Leaving aside the fact that the SWP leadership is, as usual, conflating racism with anti-migrant chauvinism and national sectionalism, all this is said to underline “the necessity of building a mass anti-racist movement, as Stand Up To Racism is attempting to do”. The CC makes clear that Unite Against Fascism has very much been relegated. While “it is still crucial to build UAF and to mobilise whenever the Nazis take to the streets”, the priority right now is to make SUTR a major force: “Every time you get on a bus or a train there should be people wearing Stand Up To Racism badges and stickers (just like at the height of the [Anti-Nazi League] and Stop the War).”

In relation to SUTR, the CC explains: “The united front tactic has always been about attempting to unite revolutionaries with all or part of mass, reformist organisations around common struggle over key issues.” To do what exactly? Surely the idea is to expose the shortcomings of reformist leaders and win over the mass of their followers to Marxism. But not for the SWP:

The important thing is that, whatever our differences, we work and act together. This process of debate and discussion within a movement is a sign of its genuine breadth; it shows that it isn’t a ‘front’ for any one political group.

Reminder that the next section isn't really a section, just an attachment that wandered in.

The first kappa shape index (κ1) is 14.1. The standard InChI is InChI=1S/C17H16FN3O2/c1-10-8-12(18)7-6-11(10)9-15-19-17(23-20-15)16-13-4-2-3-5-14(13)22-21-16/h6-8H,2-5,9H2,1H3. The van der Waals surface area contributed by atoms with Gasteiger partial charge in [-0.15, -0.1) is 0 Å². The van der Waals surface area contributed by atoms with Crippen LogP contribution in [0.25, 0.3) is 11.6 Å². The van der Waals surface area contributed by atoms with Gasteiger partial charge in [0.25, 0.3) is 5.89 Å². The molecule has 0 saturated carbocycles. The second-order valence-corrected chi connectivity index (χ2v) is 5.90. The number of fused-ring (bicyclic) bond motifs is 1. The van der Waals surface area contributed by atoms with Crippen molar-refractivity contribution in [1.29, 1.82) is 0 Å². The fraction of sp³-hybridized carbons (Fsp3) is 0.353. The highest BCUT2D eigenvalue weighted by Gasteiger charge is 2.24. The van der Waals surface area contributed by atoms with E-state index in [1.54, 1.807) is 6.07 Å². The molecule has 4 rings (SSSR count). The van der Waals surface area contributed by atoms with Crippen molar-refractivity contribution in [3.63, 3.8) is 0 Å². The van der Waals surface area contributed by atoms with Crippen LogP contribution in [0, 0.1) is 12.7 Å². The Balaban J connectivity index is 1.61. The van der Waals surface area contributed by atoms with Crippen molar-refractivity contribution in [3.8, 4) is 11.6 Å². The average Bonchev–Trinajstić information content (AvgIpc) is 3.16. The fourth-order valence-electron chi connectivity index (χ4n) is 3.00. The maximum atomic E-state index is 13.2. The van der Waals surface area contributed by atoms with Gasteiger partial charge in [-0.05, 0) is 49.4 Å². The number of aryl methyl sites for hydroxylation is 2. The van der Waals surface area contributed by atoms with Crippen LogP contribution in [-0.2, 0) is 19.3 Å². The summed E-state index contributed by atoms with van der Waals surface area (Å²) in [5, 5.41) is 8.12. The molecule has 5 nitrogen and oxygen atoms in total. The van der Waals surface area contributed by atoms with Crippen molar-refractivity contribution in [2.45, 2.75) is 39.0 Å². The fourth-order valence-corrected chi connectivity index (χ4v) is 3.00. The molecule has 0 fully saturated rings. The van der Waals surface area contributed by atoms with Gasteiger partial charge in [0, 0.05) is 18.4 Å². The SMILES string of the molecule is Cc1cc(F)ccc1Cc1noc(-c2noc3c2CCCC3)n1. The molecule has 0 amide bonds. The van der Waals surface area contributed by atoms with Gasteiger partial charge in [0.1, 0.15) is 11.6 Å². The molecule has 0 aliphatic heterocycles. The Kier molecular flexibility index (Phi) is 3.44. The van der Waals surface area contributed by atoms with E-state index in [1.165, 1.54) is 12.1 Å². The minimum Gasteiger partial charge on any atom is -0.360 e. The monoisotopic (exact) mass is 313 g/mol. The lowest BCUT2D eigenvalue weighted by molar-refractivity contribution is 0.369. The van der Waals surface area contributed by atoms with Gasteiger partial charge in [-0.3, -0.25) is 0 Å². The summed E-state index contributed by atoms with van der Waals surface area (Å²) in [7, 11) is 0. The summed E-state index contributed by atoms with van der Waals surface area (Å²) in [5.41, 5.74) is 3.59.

Of course not. Who on earth could possibly say that about SUTR? But, when it comes to unintentional irony, the above comment cannot quite match the description of the SWP’s paper: “Socialist Worker has bias - towards the working class and the oppressed - but is rigorous about telling it like it is and not exaggerating or fawning.”

Not exaggerating? Not even when it claimed that there were “more than 1,600” people at the October 8 SUTR event, although the hall they were in only holds “up to 1,000”?

But, returning to the ‘united front’ question, though the CC talks about it in theoretical terms as a tactic for engaging with reformists, this in practice merges seamlessly into the insistence that it is necessary to work with the leaders of organisations not connected to the working class movement, such as Muslim faith groups and Greens. The CC states:

We argue in SUTR to invite high-profile speakers …. We should encourage SUTR groups to write to all local MPs, MEPs and councillors to ask them to support SUTR locally …. Contact Muslim organisations in your area, such as Mend [Muslim Engagement and Development]. Think about other organisations and charities that help refugees and invite them” (my emphasis).

Far from being a tactic designed to strengthen and embolden the working class, in the hands of the SWP the ‘united front’ is merely a device to create and maintain the broadest possible organisation, from which the SWP itself can recruit